The metals market will face its worst quarterly decline since the 2008 global financial crisis as China's economy recovered only gradually and fears of a global recession intensified. About this writes on Friday from mining.com.
The London Metal Exchange Index has fallen 23% since the end of March. This will be the first quarterly decline for the entire index since the start of the pandemic. Tin performed the worst, falling 38%, while aluminum fell by about a third and copper fell by about a fifth.
Chinese metallurgy activity increased in June for the first time since February, after anti-virus controls were relaxed. However, the improvement was rather weak, and the sluggish real estate market continues to put pressure on demand for metals. The Covid Zero policy also remains unchanged despite the easing of lockdown rules, meaning that there is a constant risk of more restrictions being imposed if the number of cases rises again.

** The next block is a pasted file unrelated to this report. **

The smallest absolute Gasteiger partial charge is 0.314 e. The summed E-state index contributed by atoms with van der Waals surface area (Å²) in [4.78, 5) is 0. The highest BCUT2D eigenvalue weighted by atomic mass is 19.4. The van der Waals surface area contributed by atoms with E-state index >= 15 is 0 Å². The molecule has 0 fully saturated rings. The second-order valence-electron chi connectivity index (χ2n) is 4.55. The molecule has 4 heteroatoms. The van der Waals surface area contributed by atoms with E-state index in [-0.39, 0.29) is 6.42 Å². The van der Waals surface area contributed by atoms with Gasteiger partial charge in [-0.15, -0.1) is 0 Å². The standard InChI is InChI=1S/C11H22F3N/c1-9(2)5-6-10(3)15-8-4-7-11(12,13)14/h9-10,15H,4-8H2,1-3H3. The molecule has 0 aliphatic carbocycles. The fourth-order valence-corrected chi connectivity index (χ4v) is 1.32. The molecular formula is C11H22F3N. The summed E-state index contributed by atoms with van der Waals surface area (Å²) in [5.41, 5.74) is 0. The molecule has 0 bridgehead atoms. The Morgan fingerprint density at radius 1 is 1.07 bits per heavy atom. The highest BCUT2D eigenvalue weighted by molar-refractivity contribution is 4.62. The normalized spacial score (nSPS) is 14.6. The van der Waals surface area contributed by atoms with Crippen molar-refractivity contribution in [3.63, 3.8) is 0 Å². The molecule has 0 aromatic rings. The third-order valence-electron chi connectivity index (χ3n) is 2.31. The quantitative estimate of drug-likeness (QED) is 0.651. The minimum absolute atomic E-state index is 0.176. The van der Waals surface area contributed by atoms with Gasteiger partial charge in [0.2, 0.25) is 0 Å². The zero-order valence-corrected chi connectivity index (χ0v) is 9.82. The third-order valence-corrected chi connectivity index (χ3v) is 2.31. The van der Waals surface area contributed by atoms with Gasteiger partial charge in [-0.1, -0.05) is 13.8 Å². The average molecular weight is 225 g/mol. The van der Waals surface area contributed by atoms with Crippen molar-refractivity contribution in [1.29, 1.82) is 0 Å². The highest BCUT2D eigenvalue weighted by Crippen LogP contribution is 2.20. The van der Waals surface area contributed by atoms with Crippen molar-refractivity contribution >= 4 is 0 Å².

The lockdowns in China also had a major impact on Japan, where industrial production fell 7.2% in May, below estimates of a 0.3% decline. The country is Asia's largest importer of aluminum, and inventories of the metal at major ports rose to their highest level in more than six years as demand for cars plummeted due to supply chain restrictions.
The looming threat of a recession continues to hang over the market in the US and possibly even the world. Federal Reserve Chairman Jerome Powell and other central bankers warned that the world is moving into a higher inflation regime at the European Central Bank's annual forum in Portugal. At the very least, the major economies are moving towards a slowdown in growth, which will lead to a containment of construction activity.
Zinc edged slightly lower on the London Metal Exchange on Thursday, trading 2.8% lower at $3,265/t at 10:02 am local time. Copper fell 0.9% to $8,324 a ton, while aluminum fell 0.9%. Despite a sharp quarterly drop, the LMEX index is down only about 13% this year.